This section is from the book "The Gardener's Monthly And Horticulturist V26", by Thomas Meehan. See also: Four-Season Harvest: Organic Vegetables from Your Home Garden All Year Long.
Cultivators of the soil are getting more and more convinced that thorough cultivation is indispensable in securing good results, whether he be a farmer raising cereals and other field crops, or gardener raising flowers and vegetables. In this section of the country we had a long, protracted, severe drought, just after our early crops were set out, preceded with a frost, which not only destroyed early tomatoes and beans, but also early cabbages. Had a good rain followed, the evil results of the frost would have soon been overcome, but instead bright sun, drying winds and high temperature followed, which left us in a condition, that, to carry our crops through we had either to water or else keep the hoe and cultivator going. The watering being impossible for me, without incurring considerable expense, I had to resort to thorough cultivation to check the evil effects of the drought upon the already frost-weakened plants. In a patch of about six thousand early cabbages I kept the cultivator and hoes in use every few days, maintaining a loose soil on the surface, which served as a mulch, and retained what moisture there was in the soil.
All weeds were destroyed, so that there was no unnecessary moisture lost in supporting succulent growing weeds, which do more to absorb food and moisture from the soil than a good large crop of some of our most succulent growing vegetables. With this thorough culture, I managed to carry my crop through, not only alive, but by the time the rain came it had fully recovered from the apparent evils of the frost, and without losing many plants, started into rapid growth upon the first fall of rain; and expect to reap the heaviest crop I have ever done, even under much more favorable circumstances.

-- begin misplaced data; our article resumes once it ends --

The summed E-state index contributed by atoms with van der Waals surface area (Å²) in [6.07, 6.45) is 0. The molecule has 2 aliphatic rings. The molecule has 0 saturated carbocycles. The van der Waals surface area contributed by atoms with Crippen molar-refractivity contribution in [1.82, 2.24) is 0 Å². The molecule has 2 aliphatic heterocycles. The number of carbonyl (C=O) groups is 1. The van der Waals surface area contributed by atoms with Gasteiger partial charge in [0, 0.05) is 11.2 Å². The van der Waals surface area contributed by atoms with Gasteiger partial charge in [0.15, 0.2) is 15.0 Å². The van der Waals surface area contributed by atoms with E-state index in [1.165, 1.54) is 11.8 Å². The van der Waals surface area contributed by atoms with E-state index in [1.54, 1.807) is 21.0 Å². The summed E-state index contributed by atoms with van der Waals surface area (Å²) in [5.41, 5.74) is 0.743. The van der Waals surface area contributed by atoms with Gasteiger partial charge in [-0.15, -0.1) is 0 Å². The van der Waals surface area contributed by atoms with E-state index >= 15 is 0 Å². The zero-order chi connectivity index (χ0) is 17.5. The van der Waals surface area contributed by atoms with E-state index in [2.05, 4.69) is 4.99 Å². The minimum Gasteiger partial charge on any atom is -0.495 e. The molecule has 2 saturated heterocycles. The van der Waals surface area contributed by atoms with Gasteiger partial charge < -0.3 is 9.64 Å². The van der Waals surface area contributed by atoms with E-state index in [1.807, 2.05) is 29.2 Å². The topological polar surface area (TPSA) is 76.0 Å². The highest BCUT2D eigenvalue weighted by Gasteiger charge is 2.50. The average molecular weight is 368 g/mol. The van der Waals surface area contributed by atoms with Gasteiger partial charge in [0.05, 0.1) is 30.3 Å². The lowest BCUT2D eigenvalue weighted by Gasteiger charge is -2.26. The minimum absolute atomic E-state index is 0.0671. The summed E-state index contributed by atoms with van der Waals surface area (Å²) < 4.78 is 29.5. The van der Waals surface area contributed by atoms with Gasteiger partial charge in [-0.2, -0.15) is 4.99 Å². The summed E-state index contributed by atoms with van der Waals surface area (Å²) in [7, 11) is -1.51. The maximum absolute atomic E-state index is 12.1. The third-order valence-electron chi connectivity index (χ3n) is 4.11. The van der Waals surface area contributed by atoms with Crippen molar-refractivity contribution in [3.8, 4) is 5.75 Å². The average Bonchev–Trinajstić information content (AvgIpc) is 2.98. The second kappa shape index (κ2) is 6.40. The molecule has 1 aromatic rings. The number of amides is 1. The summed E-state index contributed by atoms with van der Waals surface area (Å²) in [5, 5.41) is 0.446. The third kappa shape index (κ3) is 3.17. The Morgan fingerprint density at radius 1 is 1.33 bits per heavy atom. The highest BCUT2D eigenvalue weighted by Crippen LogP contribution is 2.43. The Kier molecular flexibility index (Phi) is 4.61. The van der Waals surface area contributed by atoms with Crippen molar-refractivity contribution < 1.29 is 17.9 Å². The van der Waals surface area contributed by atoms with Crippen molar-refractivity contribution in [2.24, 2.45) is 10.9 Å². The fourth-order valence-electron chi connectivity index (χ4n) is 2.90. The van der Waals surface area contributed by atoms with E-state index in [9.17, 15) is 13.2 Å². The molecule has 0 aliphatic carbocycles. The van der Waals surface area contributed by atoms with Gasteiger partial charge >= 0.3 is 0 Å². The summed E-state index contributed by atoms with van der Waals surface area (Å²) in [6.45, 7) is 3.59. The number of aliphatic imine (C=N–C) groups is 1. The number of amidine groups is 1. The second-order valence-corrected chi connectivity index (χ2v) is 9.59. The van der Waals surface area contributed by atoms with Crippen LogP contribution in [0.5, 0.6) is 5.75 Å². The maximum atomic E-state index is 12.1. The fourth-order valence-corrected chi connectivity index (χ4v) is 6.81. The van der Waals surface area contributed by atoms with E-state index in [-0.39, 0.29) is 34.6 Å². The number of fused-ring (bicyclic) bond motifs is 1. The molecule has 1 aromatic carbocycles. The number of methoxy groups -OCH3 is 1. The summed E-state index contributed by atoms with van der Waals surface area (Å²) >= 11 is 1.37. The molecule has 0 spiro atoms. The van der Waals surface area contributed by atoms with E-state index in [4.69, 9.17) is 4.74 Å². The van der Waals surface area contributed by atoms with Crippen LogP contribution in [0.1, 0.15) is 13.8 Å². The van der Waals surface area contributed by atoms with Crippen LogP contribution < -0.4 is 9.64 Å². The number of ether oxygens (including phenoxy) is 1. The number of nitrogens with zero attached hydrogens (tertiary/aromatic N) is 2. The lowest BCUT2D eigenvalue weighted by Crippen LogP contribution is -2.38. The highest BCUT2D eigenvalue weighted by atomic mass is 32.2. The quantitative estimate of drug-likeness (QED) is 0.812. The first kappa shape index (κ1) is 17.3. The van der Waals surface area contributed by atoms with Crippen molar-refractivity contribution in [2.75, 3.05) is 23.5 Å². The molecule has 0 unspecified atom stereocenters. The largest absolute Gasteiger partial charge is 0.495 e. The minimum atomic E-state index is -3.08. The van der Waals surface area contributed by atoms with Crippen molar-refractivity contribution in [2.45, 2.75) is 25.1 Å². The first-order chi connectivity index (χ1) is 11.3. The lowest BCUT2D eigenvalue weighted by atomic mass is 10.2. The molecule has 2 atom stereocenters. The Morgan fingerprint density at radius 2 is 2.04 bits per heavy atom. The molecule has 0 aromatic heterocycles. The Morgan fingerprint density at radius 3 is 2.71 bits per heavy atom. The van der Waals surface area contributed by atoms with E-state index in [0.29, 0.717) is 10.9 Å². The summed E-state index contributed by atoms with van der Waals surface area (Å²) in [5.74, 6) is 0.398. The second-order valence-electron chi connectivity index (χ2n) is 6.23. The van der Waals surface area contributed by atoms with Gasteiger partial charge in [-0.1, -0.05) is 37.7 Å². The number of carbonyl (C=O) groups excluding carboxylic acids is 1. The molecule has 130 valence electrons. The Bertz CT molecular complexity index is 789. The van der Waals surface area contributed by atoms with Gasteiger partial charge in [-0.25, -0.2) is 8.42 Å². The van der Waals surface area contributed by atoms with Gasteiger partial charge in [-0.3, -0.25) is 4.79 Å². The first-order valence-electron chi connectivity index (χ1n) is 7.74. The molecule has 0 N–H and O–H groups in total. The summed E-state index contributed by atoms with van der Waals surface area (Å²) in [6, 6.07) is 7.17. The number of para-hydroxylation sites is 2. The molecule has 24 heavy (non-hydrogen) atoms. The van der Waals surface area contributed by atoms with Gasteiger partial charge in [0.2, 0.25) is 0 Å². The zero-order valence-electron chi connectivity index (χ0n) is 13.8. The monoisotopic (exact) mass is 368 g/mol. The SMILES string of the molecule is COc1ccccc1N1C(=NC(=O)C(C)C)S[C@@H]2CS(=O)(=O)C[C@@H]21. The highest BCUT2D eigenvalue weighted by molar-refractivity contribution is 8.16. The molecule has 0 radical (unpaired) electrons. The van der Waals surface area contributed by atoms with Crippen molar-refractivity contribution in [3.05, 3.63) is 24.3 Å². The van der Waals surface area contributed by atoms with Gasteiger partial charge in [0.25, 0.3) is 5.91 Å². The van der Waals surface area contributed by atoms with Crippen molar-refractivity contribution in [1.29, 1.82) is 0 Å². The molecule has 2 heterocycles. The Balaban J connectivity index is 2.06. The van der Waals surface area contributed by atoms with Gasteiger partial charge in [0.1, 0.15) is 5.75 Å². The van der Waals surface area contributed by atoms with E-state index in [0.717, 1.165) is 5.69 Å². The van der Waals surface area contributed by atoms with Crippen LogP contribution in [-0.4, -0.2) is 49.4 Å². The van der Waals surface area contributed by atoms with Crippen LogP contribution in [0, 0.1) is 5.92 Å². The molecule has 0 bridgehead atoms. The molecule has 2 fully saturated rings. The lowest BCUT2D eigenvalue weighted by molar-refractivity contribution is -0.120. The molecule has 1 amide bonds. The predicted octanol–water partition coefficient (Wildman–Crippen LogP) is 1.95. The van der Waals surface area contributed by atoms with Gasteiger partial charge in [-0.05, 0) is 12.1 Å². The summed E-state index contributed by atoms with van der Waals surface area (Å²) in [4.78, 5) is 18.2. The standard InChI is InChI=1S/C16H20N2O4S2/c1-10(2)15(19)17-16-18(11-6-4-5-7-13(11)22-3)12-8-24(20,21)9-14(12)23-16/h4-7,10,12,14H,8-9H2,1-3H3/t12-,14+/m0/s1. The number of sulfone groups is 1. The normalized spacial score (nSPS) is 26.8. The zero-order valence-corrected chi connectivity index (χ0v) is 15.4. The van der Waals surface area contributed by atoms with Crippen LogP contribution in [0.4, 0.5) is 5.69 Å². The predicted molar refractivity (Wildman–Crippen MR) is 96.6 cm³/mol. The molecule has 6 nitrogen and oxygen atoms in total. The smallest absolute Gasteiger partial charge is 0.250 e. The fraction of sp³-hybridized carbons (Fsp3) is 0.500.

Where the crops, after the frost, were neglected, and weeds allowed to have full sway, from imperfect cultivation, even upon better soil than mine, they do not look so good, nor did the rain we have had act so beneficially as upon what was well cared for.
I also observe that with newly set out trees, which are neglected, there are going to be a good many losses, but with such as were mulched with grass, manure or similar material, or had the surface of the soil around the trees kept stirred and loose, there are but few losses. How often do we see people take the greatest care in selecting trees of all kinds - fruit and ornamental - pay big prices for the same, incur considerable expense in planting, then leave them to take care of themselves. Careful as should all planters of trees be in getting good roots, the soil well packed around, and every care necessary for the success of the trees at the time they are placed in the ground, still the care of the trees is only begun at this point, and if not carried still further by thorough cultivation afterwards, the first labor and expense is often thrown away.
I am convinced that with good under draining and thorough cultivation any crop can be carried over a severe drought, if the soil is in anything like good condition. What we want is less land put into crops, and better cultivation to obtain larger crops. In this country, where land is cheap, people are apt to undertake the cultivation of too much, and, being imperfectly done, the result is poor crops and of poor quality. Youngs town, O.